Blending Basics For Essential Oils

essential oils with fruits and herbs( — Like the improvised riffs carried from a jazz trumpet, touching notes high and low, blended oils have an affinity to science…and a passion for creativity.


An essential oil blend is prepared for various therapeutic and aesthetic effects. The blending process is not difficult. All it takes is creativity, along with a sense of the purpose of the blend. A successful blend requires knowledge about the properties of essential oils and experience in balancing the different aromas to achieve the desired result.

When therapeutic blending of essential oils are used for health applications, the blends are often more effective than using any single oil alone. Blends usually consist of two or more essential oils. Some oils, when combined, complement and enhance each other to create a “synergy” with one another.

Conversely, improperly chosen oils can work against each other when blended, so it is best to
thoroughly research each oil before making therapeutic blends. When blending for fragrance or perfume, keep in mind the qualities of the blend in order to create a pleasing aromatic mixture.

Top, Middle, Base…

In the fragrance industry, scents are referred to as top, middle, or base notes, depending on their aromatic nature.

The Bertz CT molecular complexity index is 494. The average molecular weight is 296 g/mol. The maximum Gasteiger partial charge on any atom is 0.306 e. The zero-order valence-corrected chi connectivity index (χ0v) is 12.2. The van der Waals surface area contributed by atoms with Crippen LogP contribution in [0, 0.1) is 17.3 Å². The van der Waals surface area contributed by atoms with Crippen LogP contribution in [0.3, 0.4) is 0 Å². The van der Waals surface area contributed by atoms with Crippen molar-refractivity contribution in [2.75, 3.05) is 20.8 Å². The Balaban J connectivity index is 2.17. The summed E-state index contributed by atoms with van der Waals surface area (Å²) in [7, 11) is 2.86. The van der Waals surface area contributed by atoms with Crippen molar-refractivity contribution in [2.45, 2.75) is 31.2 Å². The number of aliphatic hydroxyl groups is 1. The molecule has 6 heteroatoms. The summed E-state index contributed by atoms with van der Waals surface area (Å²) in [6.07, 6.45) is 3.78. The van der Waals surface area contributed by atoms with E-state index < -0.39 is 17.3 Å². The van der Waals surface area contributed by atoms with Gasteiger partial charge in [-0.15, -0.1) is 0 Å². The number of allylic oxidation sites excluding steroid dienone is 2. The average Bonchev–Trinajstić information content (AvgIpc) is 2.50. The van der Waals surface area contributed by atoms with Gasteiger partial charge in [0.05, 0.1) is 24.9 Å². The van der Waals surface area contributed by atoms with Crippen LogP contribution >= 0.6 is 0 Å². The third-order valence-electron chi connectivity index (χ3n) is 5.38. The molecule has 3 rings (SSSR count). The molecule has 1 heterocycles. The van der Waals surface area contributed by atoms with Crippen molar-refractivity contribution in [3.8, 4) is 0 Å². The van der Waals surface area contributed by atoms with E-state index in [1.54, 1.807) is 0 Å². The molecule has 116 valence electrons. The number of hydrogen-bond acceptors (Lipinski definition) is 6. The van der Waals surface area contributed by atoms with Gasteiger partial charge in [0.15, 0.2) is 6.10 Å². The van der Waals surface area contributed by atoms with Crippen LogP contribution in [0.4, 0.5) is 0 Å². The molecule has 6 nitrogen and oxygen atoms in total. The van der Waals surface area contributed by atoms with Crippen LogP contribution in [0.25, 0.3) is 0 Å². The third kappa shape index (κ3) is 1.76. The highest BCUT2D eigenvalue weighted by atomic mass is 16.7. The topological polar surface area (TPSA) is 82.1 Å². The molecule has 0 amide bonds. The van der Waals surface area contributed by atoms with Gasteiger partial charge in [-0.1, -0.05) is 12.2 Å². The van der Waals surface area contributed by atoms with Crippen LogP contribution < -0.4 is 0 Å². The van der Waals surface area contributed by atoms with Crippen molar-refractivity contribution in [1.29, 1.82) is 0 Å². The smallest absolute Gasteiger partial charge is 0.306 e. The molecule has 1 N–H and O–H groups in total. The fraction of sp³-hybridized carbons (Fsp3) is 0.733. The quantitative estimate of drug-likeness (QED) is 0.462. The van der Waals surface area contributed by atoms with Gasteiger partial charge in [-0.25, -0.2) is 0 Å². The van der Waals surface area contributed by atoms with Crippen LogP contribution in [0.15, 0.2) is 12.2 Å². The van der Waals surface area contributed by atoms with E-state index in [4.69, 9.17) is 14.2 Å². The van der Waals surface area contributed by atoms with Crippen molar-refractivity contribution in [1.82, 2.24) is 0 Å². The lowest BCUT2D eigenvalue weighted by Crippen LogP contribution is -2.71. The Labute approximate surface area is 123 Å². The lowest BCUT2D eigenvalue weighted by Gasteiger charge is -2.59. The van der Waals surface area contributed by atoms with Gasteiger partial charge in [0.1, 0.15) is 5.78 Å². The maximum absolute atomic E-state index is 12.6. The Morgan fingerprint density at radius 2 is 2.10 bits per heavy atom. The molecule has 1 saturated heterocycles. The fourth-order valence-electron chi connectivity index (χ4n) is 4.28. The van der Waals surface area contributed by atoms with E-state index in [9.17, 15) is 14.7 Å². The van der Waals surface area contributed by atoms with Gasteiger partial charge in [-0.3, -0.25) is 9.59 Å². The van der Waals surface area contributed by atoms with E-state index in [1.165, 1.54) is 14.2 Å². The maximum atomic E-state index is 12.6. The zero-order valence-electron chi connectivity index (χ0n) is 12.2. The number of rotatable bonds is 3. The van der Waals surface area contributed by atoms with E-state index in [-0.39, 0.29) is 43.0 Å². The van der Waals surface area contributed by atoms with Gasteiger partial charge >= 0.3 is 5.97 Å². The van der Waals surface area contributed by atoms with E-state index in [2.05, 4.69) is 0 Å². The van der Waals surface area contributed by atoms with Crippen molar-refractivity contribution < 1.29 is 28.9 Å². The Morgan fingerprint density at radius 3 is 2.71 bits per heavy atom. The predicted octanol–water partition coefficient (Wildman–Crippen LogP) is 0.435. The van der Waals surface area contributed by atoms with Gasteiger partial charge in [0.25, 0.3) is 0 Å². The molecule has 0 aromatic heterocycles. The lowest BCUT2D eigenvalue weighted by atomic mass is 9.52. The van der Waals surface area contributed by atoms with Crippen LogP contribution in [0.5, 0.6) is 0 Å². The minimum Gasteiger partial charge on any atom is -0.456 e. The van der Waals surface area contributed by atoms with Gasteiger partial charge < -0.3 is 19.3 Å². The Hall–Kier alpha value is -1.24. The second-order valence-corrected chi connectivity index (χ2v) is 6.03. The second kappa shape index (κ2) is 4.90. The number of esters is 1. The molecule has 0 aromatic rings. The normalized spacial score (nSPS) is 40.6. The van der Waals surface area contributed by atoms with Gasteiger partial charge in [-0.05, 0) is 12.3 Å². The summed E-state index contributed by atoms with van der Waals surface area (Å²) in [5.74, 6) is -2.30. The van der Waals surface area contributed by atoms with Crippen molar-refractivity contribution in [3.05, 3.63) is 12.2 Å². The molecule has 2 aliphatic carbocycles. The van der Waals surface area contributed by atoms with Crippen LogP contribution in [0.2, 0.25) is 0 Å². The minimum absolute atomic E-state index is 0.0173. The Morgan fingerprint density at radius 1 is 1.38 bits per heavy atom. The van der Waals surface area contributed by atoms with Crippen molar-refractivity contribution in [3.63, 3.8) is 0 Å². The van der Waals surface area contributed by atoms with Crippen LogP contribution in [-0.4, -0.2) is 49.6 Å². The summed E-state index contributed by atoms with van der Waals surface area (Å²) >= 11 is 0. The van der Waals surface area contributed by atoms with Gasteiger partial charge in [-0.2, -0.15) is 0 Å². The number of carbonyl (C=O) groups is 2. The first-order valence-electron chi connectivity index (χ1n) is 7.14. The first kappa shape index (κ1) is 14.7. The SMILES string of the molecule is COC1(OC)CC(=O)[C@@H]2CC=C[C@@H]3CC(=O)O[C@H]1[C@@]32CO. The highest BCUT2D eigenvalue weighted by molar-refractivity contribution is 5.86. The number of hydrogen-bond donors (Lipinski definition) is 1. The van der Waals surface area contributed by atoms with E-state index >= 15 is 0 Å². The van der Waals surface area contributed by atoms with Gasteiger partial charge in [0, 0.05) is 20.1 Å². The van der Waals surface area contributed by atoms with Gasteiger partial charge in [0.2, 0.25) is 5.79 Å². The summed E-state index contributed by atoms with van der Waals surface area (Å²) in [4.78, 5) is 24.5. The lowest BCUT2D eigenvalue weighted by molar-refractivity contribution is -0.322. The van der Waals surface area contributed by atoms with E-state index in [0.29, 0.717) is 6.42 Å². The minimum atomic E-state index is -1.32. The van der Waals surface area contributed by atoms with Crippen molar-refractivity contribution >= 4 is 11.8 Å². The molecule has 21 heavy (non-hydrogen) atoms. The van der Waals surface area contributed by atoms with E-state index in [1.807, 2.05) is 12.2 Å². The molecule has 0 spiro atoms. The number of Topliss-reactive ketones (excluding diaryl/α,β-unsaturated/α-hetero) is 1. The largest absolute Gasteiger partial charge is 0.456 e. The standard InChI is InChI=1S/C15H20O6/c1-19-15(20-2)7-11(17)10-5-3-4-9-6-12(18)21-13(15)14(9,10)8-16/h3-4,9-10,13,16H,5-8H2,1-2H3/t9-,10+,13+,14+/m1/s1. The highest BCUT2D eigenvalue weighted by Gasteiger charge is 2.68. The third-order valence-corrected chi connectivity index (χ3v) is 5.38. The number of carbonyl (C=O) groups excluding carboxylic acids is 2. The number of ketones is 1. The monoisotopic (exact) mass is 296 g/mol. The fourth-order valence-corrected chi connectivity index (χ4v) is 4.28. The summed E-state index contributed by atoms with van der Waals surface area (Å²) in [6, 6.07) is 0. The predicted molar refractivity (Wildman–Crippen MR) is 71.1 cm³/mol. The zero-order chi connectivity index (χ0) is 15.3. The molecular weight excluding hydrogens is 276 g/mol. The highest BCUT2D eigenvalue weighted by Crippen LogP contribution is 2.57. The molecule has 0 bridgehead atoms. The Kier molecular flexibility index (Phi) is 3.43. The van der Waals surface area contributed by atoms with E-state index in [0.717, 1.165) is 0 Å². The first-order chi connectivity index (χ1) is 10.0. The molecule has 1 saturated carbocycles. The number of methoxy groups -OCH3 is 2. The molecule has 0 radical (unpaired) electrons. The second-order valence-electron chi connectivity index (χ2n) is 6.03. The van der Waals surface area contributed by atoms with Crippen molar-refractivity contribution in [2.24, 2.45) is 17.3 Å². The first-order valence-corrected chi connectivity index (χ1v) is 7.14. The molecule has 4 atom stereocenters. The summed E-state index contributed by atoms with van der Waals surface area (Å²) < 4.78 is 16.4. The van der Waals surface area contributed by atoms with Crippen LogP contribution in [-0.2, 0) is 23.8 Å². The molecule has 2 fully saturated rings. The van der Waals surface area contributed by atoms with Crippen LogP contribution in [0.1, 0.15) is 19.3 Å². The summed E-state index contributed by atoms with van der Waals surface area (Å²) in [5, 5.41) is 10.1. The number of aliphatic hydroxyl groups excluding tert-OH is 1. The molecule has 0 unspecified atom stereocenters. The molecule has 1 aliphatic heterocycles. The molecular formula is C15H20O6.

• Top: Top notes tend to be lighter and more volatile. In general, top notes are considered stimulating and refreshing.
• Middle: Middle notes are soft and balanced and usually make up the majority of a blend.
• Base: Base notes are considered deep and heavy and have the lowest evaporation rate. They are generally used in blends as the natural adhesive agent.


Top Notes: grapefruit, eucalyptus, lemon, bergamot and pine
Middle Notes: roman chamomile, lavender, geranium and juniper.
Base Notes: patchouli, myrrh, patchouli and ylang ylang.

When dropped onto a blotter or test strip, the oil’s top note is the initial aromatic impression created by the most volatile components in the oil. Its middle note emerges soon after, once the most volatile top note components have evaporated and faded. The base note becomes detectable once the oil has dried on the test strip and all of the most volatile components have evaporated.

Blending Tips…

• Allow blends to age a week or more before adding them to carrier oils (which are base oils used to dilute essential oils). Usually, a 10% – 15% dilution of essential oil into a carrier oil is appropriate.
• You should note that blends change as they age, especially in the case of perfume blends.
• Store your finished blend in a small bottle (glass bottles are best).
• Aromatherapy blends (and all essential oils) should be kept cool, and away from direct sunlight.